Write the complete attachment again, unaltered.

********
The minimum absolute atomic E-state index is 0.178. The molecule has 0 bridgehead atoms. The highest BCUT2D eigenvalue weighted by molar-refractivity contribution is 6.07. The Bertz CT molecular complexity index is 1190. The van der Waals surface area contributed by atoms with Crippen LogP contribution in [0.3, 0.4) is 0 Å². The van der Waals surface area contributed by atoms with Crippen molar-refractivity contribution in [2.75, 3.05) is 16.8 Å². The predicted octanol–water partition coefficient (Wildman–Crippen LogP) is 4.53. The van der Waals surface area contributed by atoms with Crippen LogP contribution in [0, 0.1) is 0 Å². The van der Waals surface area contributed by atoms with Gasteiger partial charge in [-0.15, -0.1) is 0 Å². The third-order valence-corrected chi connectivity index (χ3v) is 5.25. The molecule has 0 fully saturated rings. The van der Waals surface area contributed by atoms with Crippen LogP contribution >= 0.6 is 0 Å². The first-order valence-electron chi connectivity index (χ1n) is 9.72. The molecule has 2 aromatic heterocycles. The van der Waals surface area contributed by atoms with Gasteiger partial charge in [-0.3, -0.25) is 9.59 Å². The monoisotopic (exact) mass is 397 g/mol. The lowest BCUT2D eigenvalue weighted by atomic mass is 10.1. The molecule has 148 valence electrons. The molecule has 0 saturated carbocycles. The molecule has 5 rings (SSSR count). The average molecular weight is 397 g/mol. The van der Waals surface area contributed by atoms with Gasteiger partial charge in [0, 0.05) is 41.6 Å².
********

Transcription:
The minimum absolute atomic E-state index is 0.178. The molecule has 0 bridgehead atoms. The highest BCUT2D eigenvalue weighted by molar-refractivity contribution is 6.07. The Bertz CT molecular complexity index is 1190. The van der Waals surface area contributed by atoms with Crippen LogP contribution in [0.3, 0.4) is 0 Å². The van der Waals surface area contributed by atoms with Crippen molar-refractivity contribution in [2.75, 3.05) is 16.8 Å². The predicted octanol–water partition coefficient (Wildman–Crippen LogP) is 4.53. The van der Waals surface area contributed by atoms with Crippen LogP contribution in [0, 0.1) is 0 Å². The van der Waals surface area contributed by atoms with Gasteiger partial charge in [-0.15, -0.1) is 0 Å². The third-order valence-corrected chi connectivity index (χ3v) is 5.25. The molecule has 0 fully saturated rings. The van der Waals surface area contributed by atoms with Crippen LogP contribution >= 0.6 is 0 Å². The first-order valence-electron chi connectivity index (χ1n) is 9.72. The molecule has 2 aromatic heterocycles. The van der Waals surface area contributed by atoms with Gasteiger partial charge in [-0.3, -0.25) is 9.59 Å². The monoisotopic (exact) mass is 397 g/mol. The lowest BCUT2D eigenvalue weighted by atomic mass is 10.1. The molecule has 148 valence electrons. The molecule has 0 saturated carbocycles. The molecule has 5 rings (SSSR count). The average molecular weight is 397 g/mol. The van der Waals surface area contributed by atoms with Gasteiger partial charge in [0, 0.05) is 41.6 Å².